Portraits by Lauren Cali

Fashion does not stop at clothes. It is the candor, the culture, the politics of a view that has been brought upon from the past, the present, the anticipatory future. Like plaque left behind on teeth, so have we Chicagoans been offered minor brushing at the enamel that are our problems. Crime, debt, overall disappointment in the governing of our explosively beautiful city, have left us busting. Busting out of our wits and (unfortunately) our sweat pants. We are historically epic people. On top of our broad shoulders rests the weight of the cosmopolitan Midwest. Our journey has been one that is defined by both coasts. However, when it all comes down to it we should neglect to be defined by that geography but more by our own lack of topographical diversity. We are the plains and should be governed as steady as the ground below our sometimes retched feet.

We have been left disappointed and apathetic about our surroundings as a city, about what is to be done so that justice can be brought forth. So much so is this lack of trust in our governing body that we, for many decades, have neglected to feel good about the clothes on our backs. We relegate them to sports teams and elastic bands, forgetting that there was a time before when men would dress accordingly for appropriate events and yes, my fellow male citizens, weekdays are events. Once there was a time when men had taste and not just for Italian beef but for tailored lines and relevant cuts. The men of this city dress as though they just woke up and have to rush their wives or surrogate mothers to the hospital. We are the Midwestern gem, an oasis amongst the corn. We are not simply Wrigley Field. For those of you who oppose better dressing (actual dressing) move to the suburbs or your auto-appointed Abercrombie ghettos… I believe it’s called Edgewater.

To the women of this fair city, I don’t understand you. I understand one must tame hair and jobs require you to tie it up but there is no reason to continually do it throughout the day or the weekend. If I see one more tumor shaped masse of hair atop the scalp of a Chicagoan female, I intend to let you know how I feel. There is no reason, as well, to wear flip fops anymore. I understand the need to showcase that pedicure you paid for- getting your money’s worth is a very local characteristic that many of us as citizens share. So, why not just clean them up and save the theatrics for the most special of occasions. Save them for yourself. Besides, flip flops are not proper footwear. You look like a fool and if there is one thing I will not permit, it is to have my fellow city dwellers looking poorly along with the rest of America.

Today, fellow Chicagoans, is when I shall fight for your right to not stand for the informal ways that the local government sometimes seems to run this city. The criminally gross lack of funding for the envy of other public transportation systems the US, the hallowed CTA. The gross lack of belief in the specific dichotomy that relates us to one another, separate from the rest of the country. No longer shall we be agents of the mediocre. Tree lined streets and flowery medians are nice, but what we need is a revolution.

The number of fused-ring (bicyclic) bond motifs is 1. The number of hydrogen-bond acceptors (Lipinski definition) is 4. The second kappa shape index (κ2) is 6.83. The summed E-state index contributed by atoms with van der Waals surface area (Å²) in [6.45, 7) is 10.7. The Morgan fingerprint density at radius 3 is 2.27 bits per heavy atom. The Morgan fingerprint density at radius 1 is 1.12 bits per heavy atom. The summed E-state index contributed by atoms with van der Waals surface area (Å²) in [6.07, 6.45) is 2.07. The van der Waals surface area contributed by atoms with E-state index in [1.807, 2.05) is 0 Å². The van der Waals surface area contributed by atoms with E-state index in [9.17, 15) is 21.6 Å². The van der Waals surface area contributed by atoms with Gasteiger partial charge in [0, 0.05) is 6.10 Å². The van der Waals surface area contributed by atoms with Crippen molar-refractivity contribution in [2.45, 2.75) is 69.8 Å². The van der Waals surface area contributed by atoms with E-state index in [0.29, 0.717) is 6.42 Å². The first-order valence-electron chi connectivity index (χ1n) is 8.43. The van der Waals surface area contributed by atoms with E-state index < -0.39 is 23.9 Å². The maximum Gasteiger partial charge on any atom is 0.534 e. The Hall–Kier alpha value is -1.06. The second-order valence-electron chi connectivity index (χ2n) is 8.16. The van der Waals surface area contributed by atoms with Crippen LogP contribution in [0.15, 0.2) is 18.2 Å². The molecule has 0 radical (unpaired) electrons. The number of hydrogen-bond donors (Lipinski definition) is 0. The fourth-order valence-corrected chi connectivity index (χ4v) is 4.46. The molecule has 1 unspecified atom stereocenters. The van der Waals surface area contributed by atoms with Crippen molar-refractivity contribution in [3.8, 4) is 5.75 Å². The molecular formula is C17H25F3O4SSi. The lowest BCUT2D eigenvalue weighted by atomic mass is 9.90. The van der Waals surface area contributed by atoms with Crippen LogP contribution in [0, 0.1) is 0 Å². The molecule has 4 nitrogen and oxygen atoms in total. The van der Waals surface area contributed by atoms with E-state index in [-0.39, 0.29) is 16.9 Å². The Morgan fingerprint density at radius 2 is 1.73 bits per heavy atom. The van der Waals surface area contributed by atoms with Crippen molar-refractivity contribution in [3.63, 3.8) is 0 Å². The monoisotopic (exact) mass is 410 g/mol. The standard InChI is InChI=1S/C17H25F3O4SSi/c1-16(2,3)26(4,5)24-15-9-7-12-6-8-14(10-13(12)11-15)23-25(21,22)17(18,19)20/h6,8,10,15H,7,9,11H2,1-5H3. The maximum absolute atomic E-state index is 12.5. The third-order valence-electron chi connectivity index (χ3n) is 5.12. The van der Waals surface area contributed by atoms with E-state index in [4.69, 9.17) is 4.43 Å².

Too long have we been at the mercy of the King and like our forefathers fought for their independence from the seemingly benevolent tyranny of the same old system of corruption, so shall we. We shall fight for the taking back of our image and sweeten the sour taste of commentators who develop it when speaking of our fair city. We, the people, are not corrupt.

Admittedly this is a difficult city to run. The violence and the corruption tends to come out from nowhere. Or does it?

We must first change ourselves if we wish to change society. A better dress for the poor, I say, at a low rate. It isn’t that difficult and the answer might already be in your closet. We must fight to dress ourselves better, in order to live better. To dress well and more important, relevantly, is to fully understand the world around us, the world around you. Perhaps a city mandated dress code isn’t the answer. That would be absolutely tragic and whoever was in charge of it would be implementing there own personal agenda that I’m sure would not take into account the fluid nature that is fashion. If only there were someone who could stand for style and elegance as the antidote for the violence and crime and corruption. Someone who could fight violence not with more violence, but a passive resistance to the culture that leads people to continue that level of behavior. Pants should not be at ground level and white t-shirts should not encompass the whole frame of a man. Prison fashion should stay in prison and if it is at all necessary, you should be taken back there or taken there. If only there was someone…

Alas, there is: I, Roberto Del Rio, aka The Indumentarian, formally announce my run for Mayor of Chicago. I will run on a platform of decency, a platform of truth and a pair of platform shoes. I hope I can count on your vote, Chicago.

Don’t be a stranger, but do be stranger…

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